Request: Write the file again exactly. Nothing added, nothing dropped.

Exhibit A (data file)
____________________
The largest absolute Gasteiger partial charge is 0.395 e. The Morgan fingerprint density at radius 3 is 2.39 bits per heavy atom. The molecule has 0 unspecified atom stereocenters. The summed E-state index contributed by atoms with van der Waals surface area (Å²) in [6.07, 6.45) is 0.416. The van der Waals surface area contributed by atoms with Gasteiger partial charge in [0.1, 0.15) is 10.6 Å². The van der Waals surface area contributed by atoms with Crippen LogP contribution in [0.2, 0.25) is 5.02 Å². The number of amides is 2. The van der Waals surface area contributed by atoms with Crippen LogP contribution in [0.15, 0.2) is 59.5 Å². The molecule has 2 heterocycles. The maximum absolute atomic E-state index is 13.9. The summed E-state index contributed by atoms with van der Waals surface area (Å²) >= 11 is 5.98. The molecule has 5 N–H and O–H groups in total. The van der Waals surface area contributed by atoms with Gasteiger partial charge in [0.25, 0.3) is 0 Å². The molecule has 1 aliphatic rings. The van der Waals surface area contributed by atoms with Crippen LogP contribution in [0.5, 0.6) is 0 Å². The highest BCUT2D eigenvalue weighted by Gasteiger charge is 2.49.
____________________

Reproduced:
The largest absolute Gasteiger partial charge is 0.395 e. The Morgan fingerprint density at radius 3 is 2.39 bits per heavy atom. The molecule has 0 unspecified atom stereocenters. The summed E-state index contributed by atoms with van der Waals surface area (Å²) in [6.07, 6.45) is 0.416. The van der Waals surface area contributed by atoms with Gasteiger partial charge in [0.1, 0.15) is 10.6 Å². The van der Waals surface area contributed by atoms with Crippen LogP contribution in [0.2, 0.25) is 5.02 Å². The number of amides is 2. The van der Waals surface area contributed by atoms with Crippen LogP contribution in [0.15, 0.2) is 59.5 Å². The molecule has 2 heterocycles. The maximum absolute atomic E-state index is 13.9. The summed E-state index contributed by atoms with van der Waals surface area (Å²) >= 11 is 5.98. The molecule has 5 N–H and O–H groups in total. The van der Waals surface area contributed by atoms with Gasteiger partial charge in [0.25, 0.3) is 0 Å². The molecule has 1 aliphatic rings. The van der Waals surface area contributed by atoms with Crippen LogP contribution in [0.5, 0.6) is 0 Å². The highest BCUT2D eigenvalue weighted by Gasteiger charge is 2.49.